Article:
Migrations

by Gloria Gervitz, translated by Mark Schafer

reviewed by Mauro G. Lazarovich

One afternoon in September 1976, the Mexican poet Gloria Gervitz wrote down a few lines that kept popping up her head. They went like this:

in the migrations of red carnations where songs burst from long-beaked birds
and apples rot before the disaster
where women fondle their breasts and touch their sex
in the sweat of rice powder and teatime
vines of passionflowers course through that which stays the same

Forty-five years later, in conversation with Mark Schafer, the translator of Migrations, she remembered that writing these lines “was like opening a faucet.” They show a remarkable consistency with the poem that Gervitz would continue writing for nearly half a century, as if the whole book had already been there: starting with the word “migration,” referring to the sway of flowers—or perhaps to their process of bloom and decay—then turning to memories, death, feminine autoeroticism, and finally, the image of coursing passionflower vines, representing both repetition and flux.

Gervitz was a poet and translator born in Mexico City who relocated to San Diego, California, where she lived until her death on April 19 of this year. Migrations is the only book that she published (in at least seven different editions in Spanish, from 1976 until now; in three editions in English—two in 2004, and now another, all translated by Schafer). It is difficult to think of a poetic project like that of Gervitz. Ezra Pound’s Cantos or Charles Olson’s The Maximus Poems come to mind, but perhaps no other modern author has consistently devoted the totality of their work to one single volume, patiently rewritten throughout the years, losing and gaining verses, and constantly mutating.

Unlike in previous editions, the poem appears now stripped of titles, prologues, capital letters, epigraphs. Gervitz leaves nothing but periods, commas, a few question marks, and the text itself: one single poem that runs, uninterrupted, for two hundred and sixty pages. Because there are no titles to separate the poem into sections, the passages spread one over the other, appearing fluid and unstable in meaning.

In the middle of the book, the poem describes a spring morning. The speaker (presumably an adolescent girl) wakes up, pushes down her underpants and starts masturbating:

[ … ] the feeling spreads
takes me completely
covers me completely
and I am this body
this rapture this vastness
I’m in the pleasure within the pleasure of pleasuring myself

At first, through repetition, the lines offer an enveloping feeling, but then they start to expand, from the intimacy of a girl’s desire to the drowsy house during the hours of siesta, the nanny “asleep in the hammock nearby,” to the market in the plaza, with its “Oaxacan tamales,” “Manila mangoes,” “sweet potatoes from Puebla,” “and roots dangling from God knows where to God knows where.” This list grows and continues for ten pages (an expansiveness stressed by the use of an anaphoric “and”); it incorporates bolero lyrics, memories of the Russian and Polish grandmothers who emigrated to Mexico, and prayers to the Virgin of Guadalupe, showing the range of the poem. It starts by focusing on something intimate, and then offers a sensorial reconstruction of a lost Mexico—the way it looked, smelled, sounded, tasted, felt.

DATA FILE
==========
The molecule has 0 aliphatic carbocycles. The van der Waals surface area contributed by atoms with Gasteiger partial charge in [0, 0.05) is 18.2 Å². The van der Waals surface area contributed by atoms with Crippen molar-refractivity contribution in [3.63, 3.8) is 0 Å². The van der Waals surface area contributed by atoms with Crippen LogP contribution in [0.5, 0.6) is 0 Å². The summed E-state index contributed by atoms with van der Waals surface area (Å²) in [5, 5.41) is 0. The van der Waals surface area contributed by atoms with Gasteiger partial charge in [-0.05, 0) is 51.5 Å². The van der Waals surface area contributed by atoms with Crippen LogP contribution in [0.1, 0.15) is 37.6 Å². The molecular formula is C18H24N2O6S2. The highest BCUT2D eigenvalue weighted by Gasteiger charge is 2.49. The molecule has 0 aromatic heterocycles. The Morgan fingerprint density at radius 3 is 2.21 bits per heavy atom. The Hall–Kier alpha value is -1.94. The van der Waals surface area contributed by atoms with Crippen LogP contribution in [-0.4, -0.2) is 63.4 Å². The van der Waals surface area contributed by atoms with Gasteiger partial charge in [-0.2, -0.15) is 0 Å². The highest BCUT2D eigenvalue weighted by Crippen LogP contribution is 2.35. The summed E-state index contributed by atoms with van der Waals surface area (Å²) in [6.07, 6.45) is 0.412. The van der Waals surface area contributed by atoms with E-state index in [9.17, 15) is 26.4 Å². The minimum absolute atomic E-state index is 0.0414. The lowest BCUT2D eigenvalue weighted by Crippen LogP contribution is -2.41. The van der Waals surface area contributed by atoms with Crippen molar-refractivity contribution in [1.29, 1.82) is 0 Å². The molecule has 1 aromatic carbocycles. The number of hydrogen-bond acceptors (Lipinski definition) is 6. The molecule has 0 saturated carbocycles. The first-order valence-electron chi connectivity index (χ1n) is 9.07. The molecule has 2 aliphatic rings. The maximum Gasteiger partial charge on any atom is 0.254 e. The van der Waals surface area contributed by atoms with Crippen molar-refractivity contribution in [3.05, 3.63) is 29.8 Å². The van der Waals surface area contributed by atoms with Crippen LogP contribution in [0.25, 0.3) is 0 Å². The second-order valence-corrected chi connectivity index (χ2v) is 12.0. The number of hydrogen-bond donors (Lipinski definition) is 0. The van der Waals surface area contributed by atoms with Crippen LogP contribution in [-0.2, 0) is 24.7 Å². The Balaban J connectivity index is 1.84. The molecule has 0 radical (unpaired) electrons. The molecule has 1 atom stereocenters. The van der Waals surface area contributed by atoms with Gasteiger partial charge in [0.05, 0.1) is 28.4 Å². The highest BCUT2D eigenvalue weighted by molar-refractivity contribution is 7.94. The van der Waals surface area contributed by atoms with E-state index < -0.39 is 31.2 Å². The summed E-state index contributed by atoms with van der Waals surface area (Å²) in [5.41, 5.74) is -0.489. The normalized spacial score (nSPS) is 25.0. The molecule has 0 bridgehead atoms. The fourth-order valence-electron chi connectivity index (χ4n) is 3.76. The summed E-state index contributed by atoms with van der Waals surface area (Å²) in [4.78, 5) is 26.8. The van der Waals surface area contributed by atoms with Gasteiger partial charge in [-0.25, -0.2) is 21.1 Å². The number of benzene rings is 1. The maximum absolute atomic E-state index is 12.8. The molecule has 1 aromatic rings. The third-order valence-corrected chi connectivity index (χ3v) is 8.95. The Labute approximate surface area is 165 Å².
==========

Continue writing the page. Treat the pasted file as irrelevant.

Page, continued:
The fragment may remind a reader of Spanish conquistador Hernán Cortés’s first encounter with the market of Tenochtitlán—the Aztec capital, in present-day Mexico City—in 1519, as he saw in ecstasy the infinite beauty of the city he would then destroy. There is, however, no destruction in Gervitz’s poem, only the slow erosion of passing time:

where’s what I’ve lived what I have thought I’d lived?
where’s the dream I once was the one I continue being?
where all those people and all those days that disappeared
like in those cemeteries with no names
no dates just shards of shattered pottery

The scene that begins with adolescent autoeroticism ends with a lament. Its lack of punctuation produces a burial ground in which past and present selves, lived and imagined experiences, are mourned together, undifferentiated.

At the beginning of the poem, Gervitz writes: “I’m not going anywhere everything is here here is there.” The unstable location of “here” in this line performs the kind of linguistic plasticity that Gervitz strives for throughout Migrations. She creates a language that seeks a here, the place that marks the position of the poetic I—which switches location as soon as it is named. This displacement is stressed by Schafer’s repetition of “here,” in a slight modification of the original Spanish, giving a changed location in its second iteration. The search for a language able to slide through different meanings in the same line, at the center of Gervitz’s poetic project, later returns in a line that borrows a metaphor from Jorge Luis Borges: “my life left no trace / water on water.” After Gervitz’s recent death, these lines acquire new and different resonances. Readers of Migrations find the trace of a life devoted to writing and rewriting—it is a mutating work, written with an ink that aspires to the flowing and dissolvent nature of running water.

Published on April 25, 2022

2022-04-25T13:51:12-04:00